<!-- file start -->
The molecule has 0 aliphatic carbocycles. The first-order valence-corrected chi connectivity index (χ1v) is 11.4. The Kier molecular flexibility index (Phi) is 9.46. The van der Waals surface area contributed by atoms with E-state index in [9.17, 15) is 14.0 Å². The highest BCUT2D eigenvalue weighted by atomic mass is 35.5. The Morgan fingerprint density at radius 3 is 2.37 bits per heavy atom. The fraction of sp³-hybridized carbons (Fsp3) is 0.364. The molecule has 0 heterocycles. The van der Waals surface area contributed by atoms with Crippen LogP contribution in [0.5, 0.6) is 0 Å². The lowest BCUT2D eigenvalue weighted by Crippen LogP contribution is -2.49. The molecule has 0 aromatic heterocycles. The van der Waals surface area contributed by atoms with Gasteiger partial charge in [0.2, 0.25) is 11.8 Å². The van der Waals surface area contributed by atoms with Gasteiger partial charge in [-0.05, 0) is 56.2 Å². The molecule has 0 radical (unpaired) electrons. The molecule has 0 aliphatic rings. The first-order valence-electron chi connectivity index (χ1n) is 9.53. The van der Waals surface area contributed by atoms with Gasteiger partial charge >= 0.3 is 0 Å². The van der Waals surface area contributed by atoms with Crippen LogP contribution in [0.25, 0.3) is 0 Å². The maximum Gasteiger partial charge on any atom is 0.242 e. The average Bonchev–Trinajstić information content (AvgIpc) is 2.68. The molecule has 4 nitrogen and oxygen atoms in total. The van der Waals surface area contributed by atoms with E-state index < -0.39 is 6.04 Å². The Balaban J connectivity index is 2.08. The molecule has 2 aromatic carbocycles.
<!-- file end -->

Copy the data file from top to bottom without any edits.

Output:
The molecule has 0 aliphatic carbocycles. The first-order valence-corrected chi connectivity index (χ1v) is 11.4. The Kier molecular flexibility index (Phi) is 9.46. The van der Waals surface area contributed by atoms with E-state index in [9.17, 15) is 14.0 Å². The highest BCUT2D eigenvalue weighted by atomic mass is 35.5. The Morgan fingerprint density at radius 3 is 2.37 bits per heavy atom. The fraction of sp³-hybridized carbons (Fsp3) is 0.364. The molecule has 0 heterocycles. The van der Waals surface area contributed by atoms with Crippen LogP contribution in [0.5, 0.6) is 0 Å². The lowest BCUT2D eigenvalue weighted by Crippen LogP contribution is -2.49. The molecule has 0 aromatic heterocycles. The van der Waals surface area contributed by atoms with Gasteiger partial charge in [0.2, 0.25) is 11.8 Å². The van der Waals surface area contributed by atoms with Gasteiger partial charge in [-0.05, 0) is 56.2 Å². The molecule has 0 radical (unpaired) electrons. The molecule has 0 aliphatic rings. The first-order valence-electron chi connectivity index (χ1n) is 9.53. The van der Waals surface area contributed by atoms with Gasteiger partial charge >= 0.3 is 0 Å². The van der Waals surface area contributed by atoms with Crippen LogP contribution in [0.25, 0.3) is 0 Å². The maximum Gasteiger partial charge on any atom is 0.242 e. The average Bonchev–Trinajstić information content (AvgIpc) is 2.68. The molecule has 4 nitrogen and oxygen atoms in total. The van der Waals surface area contributed by atoms with E-state index < -0.39 is 6.04 Å². The Balaban J connectivity index is 2.08. The molecule has 2 aromatic carbocycles.